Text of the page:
120 Years Ago (1892): Magnolia: The number on the sick list is still increasing. Among those who have been
afflicted with the grip are B. P. Hess, Frank Hess, E. Robinson, Wm. Lange, Frank Lee and family. These are all
getting better at present and will soon give room for others.
110 Years Ago (1902): Mr. Chas. Doolittle and family will soon return to this city, and Mr. Doolittle will resume his
former position in the Grange clothing store, which Mr. Truax has filled with the best of satisfaction of late, but
prefers to go into the clothing business for himself in Sharon. Although we shall regret the departure of Mr. and
Mrs. Truax, we shall be pleased to have Mr. Doolittle and his family return.
100 Years Ago (1912): The death of Mrs. Sarah Wright Andrews which occurred Monday morning, Jan. 15 was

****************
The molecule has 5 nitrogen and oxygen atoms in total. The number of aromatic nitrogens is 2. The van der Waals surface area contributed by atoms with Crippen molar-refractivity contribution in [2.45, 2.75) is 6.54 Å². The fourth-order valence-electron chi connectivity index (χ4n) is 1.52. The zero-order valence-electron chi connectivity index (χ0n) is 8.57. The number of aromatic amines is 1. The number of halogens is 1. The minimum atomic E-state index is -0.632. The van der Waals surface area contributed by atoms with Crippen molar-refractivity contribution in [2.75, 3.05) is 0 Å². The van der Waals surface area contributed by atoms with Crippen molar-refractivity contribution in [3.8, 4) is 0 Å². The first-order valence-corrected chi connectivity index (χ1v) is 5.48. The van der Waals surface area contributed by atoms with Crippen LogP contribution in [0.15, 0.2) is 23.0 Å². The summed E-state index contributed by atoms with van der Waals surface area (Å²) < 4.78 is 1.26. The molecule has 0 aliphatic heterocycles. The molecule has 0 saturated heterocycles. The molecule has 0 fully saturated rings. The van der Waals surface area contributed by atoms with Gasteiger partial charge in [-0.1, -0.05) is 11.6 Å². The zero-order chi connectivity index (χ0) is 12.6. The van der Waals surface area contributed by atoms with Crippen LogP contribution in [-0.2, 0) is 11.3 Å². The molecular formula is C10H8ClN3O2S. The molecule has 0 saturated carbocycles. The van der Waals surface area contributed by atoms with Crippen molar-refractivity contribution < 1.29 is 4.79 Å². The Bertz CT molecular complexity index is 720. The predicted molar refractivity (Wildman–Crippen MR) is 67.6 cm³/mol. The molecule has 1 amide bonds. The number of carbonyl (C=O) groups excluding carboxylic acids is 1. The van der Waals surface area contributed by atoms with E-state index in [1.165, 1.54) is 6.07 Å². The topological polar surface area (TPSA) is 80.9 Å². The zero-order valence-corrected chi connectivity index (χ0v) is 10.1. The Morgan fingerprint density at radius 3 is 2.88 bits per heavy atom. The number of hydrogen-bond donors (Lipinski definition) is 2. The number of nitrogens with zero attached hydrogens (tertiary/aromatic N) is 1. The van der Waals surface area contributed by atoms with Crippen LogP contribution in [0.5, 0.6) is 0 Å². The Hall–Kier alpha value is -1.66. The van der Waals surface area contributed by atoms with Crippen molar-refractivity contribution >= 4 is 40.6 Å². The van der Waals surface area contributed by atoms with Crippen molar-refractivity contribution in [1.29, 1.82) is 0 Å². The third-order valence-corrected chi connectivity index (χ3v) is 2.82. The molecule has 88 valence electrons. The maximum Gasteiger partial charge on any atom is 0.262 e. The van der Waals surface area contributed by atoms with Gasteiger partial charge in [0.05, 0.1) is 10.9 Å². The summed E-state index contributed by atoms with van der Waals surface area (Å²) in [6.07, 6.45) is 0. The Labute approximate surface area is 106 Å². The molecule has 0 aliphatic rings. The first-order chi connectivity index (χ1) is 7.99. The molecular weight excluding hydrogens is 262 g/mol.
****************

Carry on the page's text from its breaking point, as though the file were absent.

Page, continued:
not unexpected. For seven years she had suffered from Bright’s disease. She was born in Barkstone,
Leicestershire, England, October 15, 1828. At the age of 20 she came with her parents to America. In the year
1850 she was married to John C. Andrews. Mrs. Andrews has been an occupant of the family residence [262
West Church Street] in this city since 1868 when the family moved here for the improved school facilities.
90 Years Ago (1922): The recent transfer of the church in Rutland from the United Brethren in Christ to the
Rutland Center Cemetery Association, has caused a great amount of interest and a number of persons have
inquired about the history of the church. As far as we can learn, the church was built in the year of 1852, by the
United Brethren in Christ and is one of the oldest churches in Dane county. The lumber from which the church
was built was part taken from the neighboring woods and sawed into lumber at the local mill on the David Anthony
farm. The rest was hauled by ox teams from Stoughton, as that was the nearest railroad at that time. [Note: this
church is located north of Evansville, in Dane County, on Hwy. 14, west side of the road. The exterior of the
building has been renovated, reroofed and repainted. The interior of the building is being renovated by